Don't believe all you hear about California economy

Despite gloomy portrayals by candidates for governor, the state is staging a recovery.

Last February the softwaremaker Electronic Arts went looking for a new site to consolidate three company operations into a state-of-the-art digital gaming studio. The California firm, worth an estimated $13 billion, came to a decision three weeks ago. The winner: Playa Vista, an enclave of Los Angeles.

The maker of electronic video games decided to stay in the Golden State largely because of the labor force. "L.A. has a phenomenal talent base," says John Batter, a vice president and general manager of the firm's Los Angeles operation.

To hear the gubernatorial candidates talk about it, you'd think California has become a Third World nation, a Bangladesh where people wear a lot of spandex. As the would-be governors pitch their wares for the Oct. 7 recall, they tell the same bedtime story: How the California dream has turned into a nightmare.

Yet their gloomy scenarios may be a bit melodramatic, even by California standards. True, the state is facing a serious budget problem and, like the rest of the nation, is struggling to pull itself out of an economic hole.

But the economy here is doing better than many states, and California still has some built-in strengths that others don't. Successes like Electronic Arts or Lockheed Corp. - busy building 100 C-17 military cargo planes in Long Beach - were created by a hothouse of growth ingredients that only California can serve up: a pool of educated workers, prestigious universities, great weather, entrepreneurial vigor, and a walletfull of venture capital.

It's the formula generating a $1.36 trillion economy - the fifth largest in the world. It draws 40 percent of the nation's venture capital to the state and has helped create an explosive housing market as well as awaken the slumbering high-tech industry.

It's gathering momentum despite the continued effects from the Sept. 11 terror attacks, a national economic downturn, the impact of the SARS epidemic on state travel and business, and the effects of the Iraq war.

Still, there are concerns in the corporate community - notably, the "hostile business environment" in Sacramento. "It's the inherent strength of the California economy trying to overcome [a drag on it]," says Jack Kyser, chief economist at the nonprofit Los Angeles County Economic Development Corporation. "It's like a high-powered vehicle stuck in a ditch. It's trying to get traction."

Political one-liners aside, the state is showing some verve:

• Job creation in California beat the rest of the nation for the last three years, according to the Center for Continuing Study of the California Economy in Palo Alto. Since May 2000, the state has lost 20.7 percent of its computer and electronic manufacturing jobs, while the US has lost 21.8 percent.

• The state's 6.6 percent unemployment rate is much less than in the early 1990s recession, when it hit 9.7 percent, though it remains above the 6.2 percent national average.

• The software and technology industries are showing signs of recovery, with a 6 percent annual increase in investment, according to the Milken Institute in Santa Monica, Ca. "That's the first piece of good news that will help the California economy overall," says Ross DeVol, director of regional economics for the think tank.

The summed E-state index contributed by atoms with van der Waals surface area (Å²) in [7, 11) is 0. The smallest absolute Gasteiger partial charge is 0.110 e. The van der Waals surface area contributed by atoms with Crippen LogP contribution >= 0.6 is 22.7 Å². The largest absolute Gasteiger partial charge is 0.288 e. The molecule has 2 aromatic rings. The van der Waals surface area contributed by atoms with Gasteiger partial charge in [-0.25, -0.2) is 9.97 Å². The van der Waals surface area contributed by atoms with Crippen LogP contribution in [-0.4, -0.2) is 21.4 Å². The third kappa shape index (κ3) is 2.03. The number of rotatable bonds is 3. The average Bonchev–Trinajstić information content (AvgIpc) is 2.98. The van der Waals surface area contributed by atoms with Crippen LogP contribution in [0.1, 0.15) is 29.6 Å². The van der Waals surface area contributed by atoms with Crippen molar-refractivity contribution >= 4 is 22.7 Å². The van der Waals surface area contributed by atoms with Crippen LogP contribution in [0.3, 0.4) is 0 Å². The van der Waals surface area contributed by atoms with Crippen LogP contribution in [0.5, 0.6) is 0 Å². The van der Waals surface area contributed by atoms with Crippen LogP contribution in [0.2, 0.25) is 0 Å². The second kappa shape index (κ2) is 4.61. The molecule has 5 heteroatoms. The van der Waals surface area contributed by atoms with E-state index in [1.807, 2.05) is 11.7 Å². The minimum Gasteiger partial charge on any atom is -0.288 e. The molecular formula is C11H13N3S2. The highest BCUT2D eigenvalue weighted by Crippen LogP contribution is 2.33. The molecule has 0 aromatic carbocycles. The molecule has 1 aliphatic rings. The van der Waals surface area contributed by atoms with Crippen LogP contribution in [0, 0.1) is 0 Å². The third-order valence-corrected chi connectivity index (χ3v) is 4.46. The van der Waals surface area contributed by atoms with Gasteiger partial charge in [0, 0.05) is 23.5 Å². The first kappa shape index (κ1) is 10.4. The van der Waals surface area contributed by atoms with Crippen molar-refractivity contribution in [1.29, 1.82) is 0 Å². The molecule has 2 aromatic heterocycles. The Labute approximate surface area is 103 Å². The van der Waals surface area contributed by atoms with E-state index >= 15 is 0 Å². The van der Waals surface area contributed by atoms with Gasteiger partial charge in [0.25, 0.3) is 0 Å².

• California has attracted 40 percent of US venture capital so far this year. Steve Bengston, a managing director of PriceWaterhouseCoopers, says while the amount is not what it was during the boom-boom '90s, the first six months of 2003 brought California $3.5 billion - more than three times No. 2, Massachusetts. "By any historical standard, there is quite a bit of venture capital in California, at the levels of about 1995 and 1996," he says.

Even so, Silicon Valley is still waiting for the full comeback. The mantra here: When will it hit? Most experts think it will never rocket as it did in the dotcom boom of the late 1990s, but it will be strong nonetheless. "At some point that strength will reemerge," says Steve Levy, director of the Center for Continuing Study of the California Economy.

These days, the hot industry is home building. Fueled by lower interest rates, the state's banks have enjoyed a refinancing frenzy. New California housing permits are running 25.9 percent ahead of the first 6 months of 2002. "Keep building at this level and you will probably have the largest number of new housing units constructed in the state since 1989," says Mr. Kyser.

Hollywood, which had been losing jobs, has added 3,000 new positions in the past year. International trade, tourism, and agriculture are challenged but hanging in there. California's three ports, launching pad to Pacific Rim nations, are busy.

None of this is to say the state doesn't have problems. Businesses, for one, are upset with Sacramento's penchant for regulation. Worker compensation rates are out of control, leaders say. California employers pay the highest rates in the nation.

The result is that companies like Chocolates à la Carte, a Los Angeles confectionary, watched their rates soar from $250,000 last year to $500,000 this year, resulting in layoffs. A recent survey of businesses by the California Chamber of Commerce tapped into a mother lode of frustration. "We have never seen this level of anger from the business community on any issue," says the agency's Sara Lee.

Translation: It will be an issue for whoever the next governor is.

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